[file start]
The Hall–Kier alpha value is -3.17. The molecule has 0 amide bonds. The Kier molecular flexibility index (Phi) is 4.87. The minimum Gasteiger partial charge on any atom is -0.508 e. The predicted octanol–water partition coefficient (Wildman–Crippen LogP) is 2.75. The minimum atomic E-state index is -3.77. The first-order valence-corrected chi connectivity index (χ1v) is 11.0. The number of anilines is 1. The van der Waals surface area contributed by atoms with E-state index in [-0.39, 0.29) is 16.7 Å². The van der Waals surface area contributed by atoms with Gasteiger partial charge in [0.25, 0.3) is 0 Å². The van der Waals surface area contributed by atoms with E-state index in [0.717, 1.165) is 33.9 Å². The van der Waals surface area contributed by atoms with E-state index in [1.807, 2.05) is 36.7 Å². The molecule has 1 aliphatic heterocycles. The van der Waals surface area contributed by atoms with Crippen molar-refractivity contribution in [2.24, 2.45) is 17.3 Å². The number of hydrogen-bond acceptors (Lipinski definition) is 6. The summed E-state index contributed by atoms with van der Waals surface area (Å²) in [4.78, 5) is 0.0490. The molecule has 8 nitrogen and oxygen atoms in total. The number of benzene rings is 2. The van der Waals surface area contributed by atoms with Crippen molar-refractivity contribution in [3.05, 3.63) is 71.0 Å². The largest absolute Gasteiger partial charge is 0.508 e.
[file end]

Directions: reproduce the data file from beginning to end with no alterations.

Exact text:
The Hall–Kier alpha value is -3.17. The molecule has 0 amide bonds. The Kier molecular flexibility index (Phi) is 4.87. The minimum Gasteiger partial charge on any atom is -0.508 e. The predicted octanol–water partition coefficient (Wildman–Crippen LogP) is 2.75. The minimum atomic E-state index is -3.77. The first-order valence-corrected chi connectivity index (χ1v) is 11.0. The number of anilines is 1. The van der Waals surface area contributed by atoms with E-state index in [-0.39, 0.29) is 16.7 Å². The van der Waals surface area contributed by atoms with Gasteiger partial charge in [0.25, 0.3) is 0 Å². The van der Waals surface area contributed by atoms with E-state index in [0.717, 1.165) is 33.9 Å². The van der Waals surface area contributed by atoms with E-state index in [1.807, 2.05) is 36.7 Å². The molecule has 1 aliphatic heterocycles. The van der Waals surface area contributed by atoms with Crippen molar-refractivity contribution in [2.24, 2.45) is 17.3 Å². The number of hydrogen-bond acceptors (Lipinski definition) is 6. The summed E-state index contributed by atoms with van der Waals surface area (Å²) in [4.78, 5) is 0.0490. The molecule has 8 nitrogen and oxygen atoms in total. The number of benzene rings is 2. The van der Waals surface area contributed by atoms with Crippen molar-refractivity contribution in [3.05, 3.63) is 71.0 Å². The largest absolute Gasteiger partial charge is 0.508 e.